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Homework Help: Calculating the Slitwidth of a Diffraction Gradient

  1. Nov 13, 2012 #1
    1. The problem statement, all variables and given/known data

    A set of narrow vertical slits is located a distance D from a screen. The slits are equally spaced and have the same width. The intensity pattern in the figure is observed when light from a laser passes through the slits, illuminating them uniformly. The screen is perpendicular to the direction of the light. Data: Distance to the screen = 2.95 m, Wavelength of light = 620 nm, distance between the central maximum and first order bright fringe is 1.6 cm. Distance between slits is 1.166E-4 m and number of slits is 3.

    2. Relevant equations

    3. The attempt at a solution

    I've tried alot of things and it seems that I need to know the distance between the central maximum and the first order minimum (the first dark fringe). The equations i thought were relevant were sinθ = λ/a where λ is wavelength and a is slit width, and tanθ= y/L where y is the distance from the central mxaimum to the first dark fringe and L is the distance to the screen. So i figured i need to solve for the angle with the second equation and then plug that in to solve for the slit width but it doesn't seem to work. What am I doing wrong?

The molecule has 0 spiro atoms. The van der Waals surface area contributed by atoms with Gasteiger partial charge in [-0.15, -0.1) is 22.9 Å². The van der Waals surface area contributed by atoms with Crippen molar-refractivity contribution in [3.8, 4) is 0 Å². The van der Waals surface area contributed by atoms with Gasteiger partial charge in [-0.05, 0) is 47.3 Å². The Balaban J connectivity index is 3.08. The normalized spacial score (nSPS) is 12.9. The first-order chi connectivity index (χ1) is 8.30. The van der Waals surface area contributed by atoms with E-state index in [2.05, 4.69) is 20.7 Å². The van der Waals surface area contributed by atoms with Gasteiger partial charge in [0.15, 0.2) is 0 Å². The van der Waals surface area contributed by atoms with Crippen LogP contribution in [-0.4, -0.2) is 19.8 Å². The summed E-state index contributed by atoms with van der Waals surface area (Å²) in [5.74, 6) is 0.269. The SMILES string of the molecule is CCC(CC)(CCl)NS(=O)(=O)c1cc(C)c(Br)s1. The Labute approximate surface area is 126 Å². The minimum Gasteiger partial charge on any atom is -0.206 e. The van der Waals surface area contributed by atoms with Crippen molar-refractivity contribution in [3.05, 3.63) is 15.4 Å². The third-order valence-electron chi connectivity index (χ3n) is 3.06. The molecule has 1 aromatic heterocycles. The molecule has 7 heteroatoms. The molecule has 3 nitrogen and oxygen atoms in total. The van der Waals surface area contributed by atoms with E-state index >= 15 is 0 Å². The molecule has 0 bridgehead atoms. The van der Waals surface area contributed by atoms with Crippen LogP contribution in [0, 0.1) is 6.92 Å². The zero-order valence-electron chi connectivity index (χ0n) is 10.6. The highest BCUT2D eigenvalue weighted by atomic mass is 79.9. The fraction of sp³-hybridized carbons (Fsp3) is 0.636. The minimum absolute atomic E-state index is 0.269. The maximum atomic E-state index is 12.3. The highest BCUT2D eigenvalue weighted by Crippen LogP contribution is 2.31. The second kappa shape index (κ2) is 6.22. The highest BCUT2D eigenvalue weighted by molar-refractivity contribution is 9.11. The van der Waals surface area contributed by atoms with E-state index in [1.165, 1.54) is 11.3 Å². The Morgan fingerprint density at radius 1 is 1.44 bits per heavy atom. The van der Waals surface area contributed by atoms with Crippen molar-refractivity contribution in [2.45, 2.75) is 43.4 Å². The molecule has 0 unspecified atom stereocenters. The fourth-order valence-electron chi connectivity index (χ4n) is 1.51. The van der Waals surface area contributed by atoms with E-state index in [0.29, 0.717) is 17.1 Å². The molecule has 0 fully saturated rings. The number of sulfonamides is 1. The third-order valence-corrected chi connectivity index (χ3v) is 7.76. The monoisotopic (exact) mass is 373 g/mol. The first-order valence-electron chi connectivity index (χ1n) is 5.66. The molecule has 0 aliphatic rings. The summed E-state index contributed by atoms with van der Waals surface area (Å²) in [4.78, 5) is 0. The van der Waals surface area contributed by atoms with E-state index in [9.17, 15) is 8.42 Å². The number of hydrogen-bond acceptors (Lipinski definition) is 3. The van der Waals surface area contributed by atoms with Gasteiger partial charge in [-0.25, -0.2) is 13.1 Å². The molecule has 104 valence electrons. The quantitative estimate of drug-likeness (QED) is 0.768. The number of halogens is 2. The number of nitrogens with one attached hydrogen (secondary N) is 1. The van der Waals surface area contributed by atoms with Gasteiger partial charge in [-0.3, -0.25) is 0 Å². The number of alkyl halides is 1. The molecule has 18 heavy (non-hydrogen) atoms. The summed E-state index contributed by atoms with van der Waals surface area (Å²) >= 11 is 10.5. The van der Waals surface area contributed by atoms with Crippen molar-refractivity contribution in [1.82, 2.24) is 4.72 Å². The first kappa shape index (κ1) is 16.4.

Thanks in advance!
  2. jcsd
  3. Nov 13, 2012 #2


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    Homework Helper

    It would be nice to know what the question is.

    That should be half of the distance between the central max and the first bright spot, 0.8 cm.

    There is a lot of confusion between L and the perpendicular distance to the screen, but it usually doesn't matter. However, it should certainly be sin θ = y/L or else tan θ = y/2.95. Hard to say what went wrong in your calc when you don't show it. Note that any rounding of θ will strongly affect the value for a.
  4. Nov 13, 2012 #3
    sorry i just realized some of the question didn't copy over... but i ended up figuring it out.. Thank you anyway!
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